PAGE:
English, the richest of the world’s languages in terms of its vast vocabulary, the number of journals, the number of articles, books, libraries, and many other measures, is poor on one point: because it is a modern language, it lacks original scriptural texts, or even many important mystical works. These are usually from translation. No matter which religion or mystical philosophy we subscribe to, we will usually find ourselves needing to read books in translation. And translation is not a great means of approach to the original thinking. There are any number of examples of this. Anyone who knows Hebrew can be amazed at the ways in which the Bible has been so woefully mistranslated into English, and oftentimes the mis-translations become axiomatic to the faith. There are similar problems with translations from Sanskrit, Chinese, Arabic, Persian, Greek and other texts. The Muslims, in their wisdom, insisted that the Quran should be read in Arabic.
When I read Sri Aurobindo’s epic poem, it is with the appreciation that here is an inspired text that finally is written originally in English, by a master English-language poet, who had a fine understanding of classical Sanskrit texts. He was also an original thinker, a philosopher and a mystic. His poem is a piece of literature, a source of inspiration, and unique. It may be the most important book to be composed in the English language. It’s certainly one of its most ambitious poems.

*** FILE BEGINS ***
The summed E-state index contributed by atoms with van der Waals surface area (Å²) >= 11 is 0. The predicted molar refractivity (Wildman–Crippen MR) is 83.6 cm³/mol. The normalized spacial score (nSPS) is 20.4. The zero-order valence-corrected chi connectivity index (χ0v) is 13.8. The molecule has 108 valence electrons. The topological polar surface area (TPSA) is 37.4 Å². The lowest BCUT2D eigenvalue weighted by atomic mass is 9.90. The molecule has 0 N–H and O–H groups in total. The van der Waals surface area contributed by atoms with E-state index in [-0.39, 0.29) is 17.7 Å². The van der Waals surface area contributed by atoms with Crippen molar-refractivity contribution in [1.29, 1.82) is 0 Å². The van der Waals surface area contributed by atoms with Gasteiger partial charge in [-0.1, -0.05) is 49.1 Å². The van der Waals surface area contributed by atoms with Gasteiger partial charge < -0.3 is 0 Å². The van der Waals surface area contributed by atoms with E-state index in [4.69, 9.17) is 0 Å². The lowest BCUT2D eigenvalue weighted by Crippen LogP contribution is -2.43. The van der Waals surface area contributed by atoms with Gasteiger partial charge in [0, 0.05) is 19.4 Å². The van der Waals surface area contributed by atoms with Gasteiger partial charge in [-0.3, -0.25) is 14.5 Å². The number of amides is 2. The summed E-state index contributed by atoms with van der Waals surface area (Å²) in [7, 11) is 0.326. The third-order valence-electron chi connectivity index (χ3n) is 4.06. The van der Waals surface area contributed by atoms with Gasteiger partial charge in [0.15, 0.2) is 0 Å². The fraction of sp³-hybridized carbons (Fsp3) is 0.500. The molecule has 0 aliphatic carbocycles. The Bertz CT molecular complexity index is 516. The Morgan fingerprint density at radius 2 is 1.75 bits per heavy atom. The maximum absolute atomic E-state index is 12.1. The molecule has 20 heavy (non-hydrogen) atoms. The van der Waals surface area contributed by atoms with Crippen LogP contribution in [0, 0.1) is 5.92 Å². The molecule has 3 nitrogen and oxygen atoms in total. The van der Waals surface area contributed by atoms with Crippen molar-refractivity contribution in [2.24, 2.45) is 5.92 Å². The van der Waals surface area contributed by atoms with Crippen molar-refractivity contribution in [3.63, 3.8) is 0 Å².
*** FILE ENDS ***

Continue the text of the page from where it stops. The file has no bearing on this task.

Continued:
The only reason that it goes unappreciated is that it is hard to read and understand. It’s hard even to understand the structure of the poem and its development. Besides, since this is a work of mystical philosophy, comprehension depends on being versant in the ideas that motivate the poem. One really needs a guide.
English has a few other rather impenetrable works that are regarded as classics and worthy of study. Savitri is valuable for the beauty of the language, for its deep inspirations, and for its mystical underpinnings.
Fortunately the internet has many resources to ease the approach to Savitri. I’m collecting some of these under the category “savitri” in my Hubzilla Cards system, and will add some texts in the books sections of my files.